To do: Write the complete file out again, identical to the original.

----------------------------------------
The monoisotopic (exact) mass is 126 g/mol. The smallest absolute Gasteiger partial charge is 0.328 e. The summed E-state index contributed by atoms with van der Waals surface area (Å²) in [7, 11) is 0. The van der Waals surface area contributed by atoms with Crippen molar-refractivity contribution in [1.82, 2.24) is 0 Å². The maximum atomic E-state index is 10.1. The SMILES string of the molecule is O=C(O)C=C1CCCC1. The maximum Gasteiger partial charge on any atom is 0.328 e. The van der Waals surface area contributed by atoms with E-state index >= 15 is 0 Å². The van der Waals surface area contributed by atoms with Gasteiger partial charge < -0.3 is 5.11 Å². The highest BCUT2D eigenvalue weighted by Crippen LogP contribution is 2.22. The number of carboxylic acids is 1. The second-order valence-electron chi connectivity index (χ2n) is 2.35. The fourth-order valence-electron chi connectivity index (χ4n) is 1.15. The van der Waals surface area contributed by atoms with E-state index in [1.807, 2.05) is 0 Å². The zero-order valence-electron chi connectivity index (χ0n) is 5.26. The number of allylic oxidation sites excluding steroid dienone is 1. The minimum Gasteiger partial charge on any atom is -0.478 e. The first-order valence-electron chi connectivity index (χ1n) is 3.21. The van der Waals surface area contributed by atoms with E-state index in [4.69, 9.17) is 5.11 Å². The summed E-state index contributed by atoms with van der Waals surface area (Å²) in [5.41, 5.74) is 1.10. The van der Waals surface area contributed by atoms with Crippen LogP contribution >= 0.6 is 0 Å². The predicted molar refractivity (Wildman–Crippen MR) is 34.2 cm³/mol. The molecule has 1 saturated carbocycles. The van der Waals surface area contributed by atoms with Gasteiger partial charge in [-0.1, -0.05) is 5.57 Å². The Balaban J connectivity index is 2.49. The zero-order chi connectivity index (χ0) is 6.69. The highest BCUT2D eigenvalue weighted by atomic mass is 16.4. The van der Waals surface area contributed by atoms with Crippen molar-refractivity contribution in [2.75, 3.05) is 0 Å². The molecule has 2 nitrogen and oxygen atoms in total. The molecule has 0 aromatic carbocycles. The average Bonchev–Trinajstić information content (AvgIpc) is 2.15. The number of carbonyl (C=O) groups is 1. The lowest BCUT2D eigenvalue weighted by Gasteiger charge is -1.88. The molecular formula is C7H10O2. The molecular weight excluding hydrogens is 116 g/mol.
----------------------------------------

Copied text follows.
The monoisotopic (exact) mass is 126 g/mol. The smallest absolute Gasteiger partial charge is 0.328 e. The summed E-state index contributed by atoms with van der Waals surface area (Å²) in [7, 11) is 0. The van der Waals surface area contributed by atoms with Crippen molar-refractivity contribution in [1.82, 2.24) is 0 Å². The maximum atomic E-state index is 10.1. The SMILES string of the molecule is O=C(O)C=C1CCCC1. The maximum Gasteiger partial charge on any atom is 0.328 e. The van der Waals surface area contributed by atoms with E-state index >= 15 is 0 Å². The van der Waals surface area contributed by atoms with Gasteiger partial charge < -0.3 is 5.11 Å². The highest BCUT2D eigenvalue weighted by Crippen LogP contribution is 2.22. The number of carboxylic acids is 1. The second-order valence-electron chi connectivity index (χ2n) is 2.35. The fourth-order valence-electron chi connectivity index (χ4n) is 1.15. The van der Waals surface area contributed by atoms with E-state index in [1.807, 2.05) is 0 Å². The zero-order valence-electron chi connectivity index (χ0n) is 5.26. The number of allylic oxidation sites excluding steroid dienone is 1. The minimum Gasteiger partial charge on any atom is -0.478 e. The first-order valence-electron chi connectivity index (χ1n) is 3.21. The van der Waals surface area contributed by atoms with E-state index in [4.69, 9.17) is 5.11 Å². The summed E-state index contributed by atoms with van der Waals surface area (Å²) in [5.41, 5.74) is 1.10. The van der Waals surface area contributed by atoms with Crippen LogP contribution >= 0.6 is 0 Å². The predicted molar refractivity (Wildman–Crippen MR) is 34.2 cm³/mol. The molecule has 1 saturated carbocycles. The van der Waals surface area contributed by atoms with Gasteiger partial charge in [-0.1, -0.05) is 5.57 Å². The Balaban J connectivity index is 2.49. The zero-order chi connectivity index (χ0) is 6.69. The highest BCUT2D eigenvalue weighted by atomic mass is 16.4. The van der Waals surface area contributed by atoms with Crippen molar-refractivity contribution in [2.75, 3.05) is 0 Å². The molecule has 2 nitrogen and oxygen atoms in total. The molecule has 0 aromatic carbocycles. The average Bonchev–Trinajstić information content (AvgIpc) is 2.15. The number of carbonyl (C=O) groups is 1. The lowest BCUT2D eigenvalue weighted by Gasteiger charge is -1.88. The molecular formula is C7H10O2. The molecular weight excluding hydrogens is 116 g/mol.